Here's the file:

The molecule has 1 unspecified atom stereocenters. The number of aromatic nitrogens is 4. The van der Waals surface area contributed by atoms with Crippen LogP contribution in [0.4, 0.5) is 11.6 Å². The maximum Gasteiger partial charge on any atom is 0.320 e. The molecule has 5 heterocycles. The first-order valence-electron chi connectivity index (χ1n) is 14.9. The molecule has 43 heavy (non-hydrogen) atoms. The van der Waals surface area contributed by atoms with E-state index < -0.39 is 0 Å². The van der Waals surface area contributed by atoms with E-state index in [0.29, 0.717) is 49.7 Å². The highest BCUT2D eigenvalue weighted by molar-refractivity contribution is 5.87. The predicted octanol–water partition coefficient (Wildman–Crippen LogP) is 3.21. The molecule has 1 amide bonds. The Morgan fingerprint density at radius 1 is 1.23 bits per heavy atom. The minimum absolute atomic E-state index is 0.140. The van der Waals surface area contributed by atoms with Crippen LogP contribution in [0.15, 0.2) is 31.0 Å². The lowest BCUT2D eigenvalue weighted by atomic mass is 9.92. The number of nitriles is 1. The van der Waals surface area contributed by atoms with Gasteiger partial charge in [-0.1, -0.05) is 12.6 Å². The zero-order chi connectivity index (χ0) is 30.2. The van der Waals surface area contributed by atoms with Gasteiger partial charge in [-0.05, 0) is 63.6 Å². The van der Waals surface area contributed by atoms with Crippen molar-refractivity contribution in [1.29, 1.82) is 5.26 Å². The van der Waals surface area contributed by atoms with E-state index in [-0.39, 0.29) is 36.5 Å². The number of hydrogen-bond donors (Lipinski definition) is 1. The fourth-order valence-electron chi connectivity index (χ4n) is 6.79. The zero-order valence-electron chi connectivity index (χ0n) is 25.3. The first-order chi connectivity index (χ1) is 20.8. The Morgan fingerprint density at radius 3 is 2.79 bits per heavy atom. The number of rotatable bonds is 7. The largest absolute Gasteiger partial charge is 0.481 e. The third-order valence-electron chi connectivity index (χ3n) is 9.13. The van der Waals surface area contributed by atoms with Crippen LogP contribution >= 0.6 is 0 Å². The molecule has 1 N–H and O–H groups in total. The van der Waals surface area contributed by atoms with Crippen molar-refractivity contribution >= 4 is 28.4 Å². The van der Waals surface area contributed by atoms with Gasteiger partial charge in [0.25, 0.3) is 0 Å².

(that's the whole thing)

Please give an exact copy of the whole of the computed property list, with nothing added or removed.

The molecule has 1 unspecified atom stereocenters. The number of aromatic nitrogens is 4. The van der Waals surface area contributed by atoms with Crippen LogP contribution in [0.4, 0.5) is 11.6 Å². The maximum Gasteiger partial charge on any atom is 0.320 e. The molecule has 5 heterocycles. The first-order valence-electron chi connectivity index (χ1n) is 14.9. The molecule has 43 heavy (non-hydrogen) atoms. The van der Waals surface area contributed by atoms with E-state index < -0.39 is 0 Å². The van der Waals surface area contributed by atoms with E-state index in [0.29, 0.717) is 49.7 Å². The highest BCUT2D eigenvalue weighted by molar-refractivity contribution is 5.87. The predicted octanol–water partition coefficient (Wildman–Crippen LogP) is 3.21. The molecule has 1 amide bonds. The Morgan fingerprint density at radius 1 is 1.23 bits per heavy atom. The minimum absolute atomic E-state index is 0.140. The van der Waals surface area contributed by atoms with Crippen LogP contribution in [0.15, 0.2) is 31.0 Å². The lowest BCUT2D eigenvalue weighted by atomic mass is 9.92. The number of nitriles is 1. The van der Waals surface area contributed by atoms with Gasteiger partial charge in [-0.1, -0.05) is 12.6 Å². The zero-order chi connectivity index (χ0) is 30.2. The van der Waals surface area contributed by atoms with Gasteiger partial charge in [-0.05, 0) is 63.6 Å². The van der Waals surface area contributed by atoms with Crippen molar-refractivity contribution in [1.29, 1.82) is 5.26 Å². The van der Waals surface area contributed by atoms with E-state index in [-0.39, 0.29) is 36.5 Å². The number of hydrogen-bond donors (Lipinski definition) is 1. The fourth-order valence-electron chi connectivity index (χ4n) is 6.79. The zero-order valence-electron chi connectivity index (χ0n) is 25.3. The first-order chi connectivity index (χ1) is 20.8. The Morgan fingerprint density at radius 3 is 2.79 bits per heavy atom. The number of rotatable bonds is 7. The largest absolute Gasteiger partial charge is 0.481 e. The third-order valence-electron chi connectivity index (χ3n) is 9.13. The van der Waals surface area contributed by atoms with Crippen LogP contribution >= 0.6 is 0 Å². The molecule has 1 N–H and O–H groups in total. The van der Waals surface area contributed by atoms with Crippen molar-refractivity contribution >= 4 is 28.4 Å². The van der Waals surface area contributed by atoms with Gasteiger partial charge in [0.25, 0.3) is 0 Å².